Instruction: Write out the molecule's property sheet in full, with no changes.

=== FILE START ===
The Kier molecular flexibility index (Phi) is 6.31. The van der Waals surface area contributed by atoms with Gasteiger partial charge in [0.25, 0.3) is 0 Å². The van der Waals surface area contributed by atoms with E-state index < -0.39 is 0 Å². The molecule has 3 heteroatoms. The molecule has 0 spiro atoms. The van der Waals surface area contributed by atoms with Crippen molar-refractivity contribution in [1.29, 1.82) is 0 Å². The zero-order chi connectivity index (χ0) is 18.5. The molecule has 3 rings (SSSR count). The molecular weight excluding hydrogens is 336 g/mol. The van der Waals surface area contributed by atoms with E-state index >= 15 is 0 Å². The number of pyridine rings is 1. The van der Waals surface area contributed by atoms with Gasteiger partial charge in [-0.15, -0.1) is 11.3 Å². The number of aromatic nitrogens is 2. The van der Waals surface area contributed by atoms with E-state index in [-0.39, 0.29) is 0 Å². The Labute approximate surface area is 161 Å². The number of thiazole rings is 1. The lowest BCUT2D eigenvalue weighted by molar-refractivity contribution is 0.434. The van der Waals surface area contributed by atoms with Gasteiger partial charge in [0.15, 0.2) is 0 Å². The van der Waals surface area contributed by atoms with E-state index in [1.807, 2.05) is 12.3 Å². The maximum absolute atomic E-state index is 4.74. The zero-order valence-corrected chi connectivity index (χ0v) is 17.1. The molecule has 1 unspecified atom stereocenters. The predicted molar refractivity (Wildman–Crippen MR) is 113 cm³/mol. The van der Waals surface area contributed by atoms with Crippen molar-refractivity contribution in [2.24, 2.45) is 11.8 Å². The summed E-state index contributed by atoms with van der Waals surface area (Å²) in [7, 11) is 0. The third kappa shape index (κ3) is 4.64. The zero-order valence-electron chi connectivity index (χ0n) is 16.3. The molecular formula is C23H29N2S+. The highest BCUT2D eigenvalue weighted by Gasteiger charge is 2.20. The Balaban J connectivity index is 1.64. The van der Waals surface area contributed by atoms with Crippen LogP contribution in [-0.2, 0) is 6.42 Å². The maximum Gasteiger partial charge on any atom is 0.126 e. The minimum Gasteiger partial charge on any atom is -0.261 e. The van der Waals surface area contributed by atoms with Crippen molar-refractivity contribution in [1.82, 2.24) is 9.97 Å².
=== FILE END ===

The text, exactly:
The Kier molecular flexibility index (Phi) is 6.31. The van der Waals surface area contributed by atoms with Gasteiger partial charge in [0.25, 0.3) is 0 Å². The van der Waals surface area contributed by atoms with E-state index < -0.39 is 0 Å². The molecule has 3 heteroatoms. The molecule has 0 spiro atoms. The van der Waals surface area contributed by atoms with Crippen molar-refractivity contribution in [1.29, 1.82) is 0 Å². The zero-order chi connectivity index (χ0) is 18.5. The molecule has 3 rings (SSSR count). The molecular weight excluding hydrogens is 336 g/mol. The van der Waals surface area contributed by atoms with E-state index >= 15 is 0 Å². The number of pyridine rings is 1. The van der Waals surface area contributed by atoms with Gasteiger partial charge in [-0.15, -0.1) is 11.3 Å². The number of aromatic nitrogens is 2. The van der Waals surface area contributed by atoms with E-state index in [-0.39, 0.29) is 0 Å². The Labute approximate surface area is 161 Å². The number of thiazole rings is 1. The lowest BCUT2D eigenvalue weighted by molar-refractivity contribution is 0.434. The van der Waals surface area contributed by atoms with Gasteiger partial charge in [0.15, 0.2) is 0 Å². The van der Waals surface area contributed by atoms with E-state index in [1.807, 2.05) is 12.3 Å². The maximum absolute atomic E-state index is 4.74. The zero-order valence-corrected chi connectivity index (χ0v) is 17.1. The molecule has 1 unspecified atom stereocenters. The predicted molar refractivity (Wildman–Crippen MR) is 113 cm³/mol. The van der Waals surface area contributed by atoms with Crippen molar-refractivity contribution in [2.24, 2.45) is 11.8 Å². The summed E-state index contributed by atoms with van der Waals surface area (Å²) in [7, 11) is 0. The third kappa shape index (κ3) is 4.64. The zero-order valence-electron chi connectivity index (χ0n) is 16.3. The molecular formula is C23H29N2S+. The highest BCUT2D eigenvalue weighted by Gasteiger charge is 2.20. The Balaban J connectivity index is 1.64. The van der Waals surface area contributed by atoms with Crippen LogP contribution in [-0.2, 0) is 6.42 Å². The maximum Gasteiger partial charge on any atom is 0.126 e. The minimum Gasteiger partial charge on any atom is -0.261 e. The van der Waals surface area contributed by atoms with Crippen molar-refractivity contribution in [1.82, 2.24) is 9.97 Å².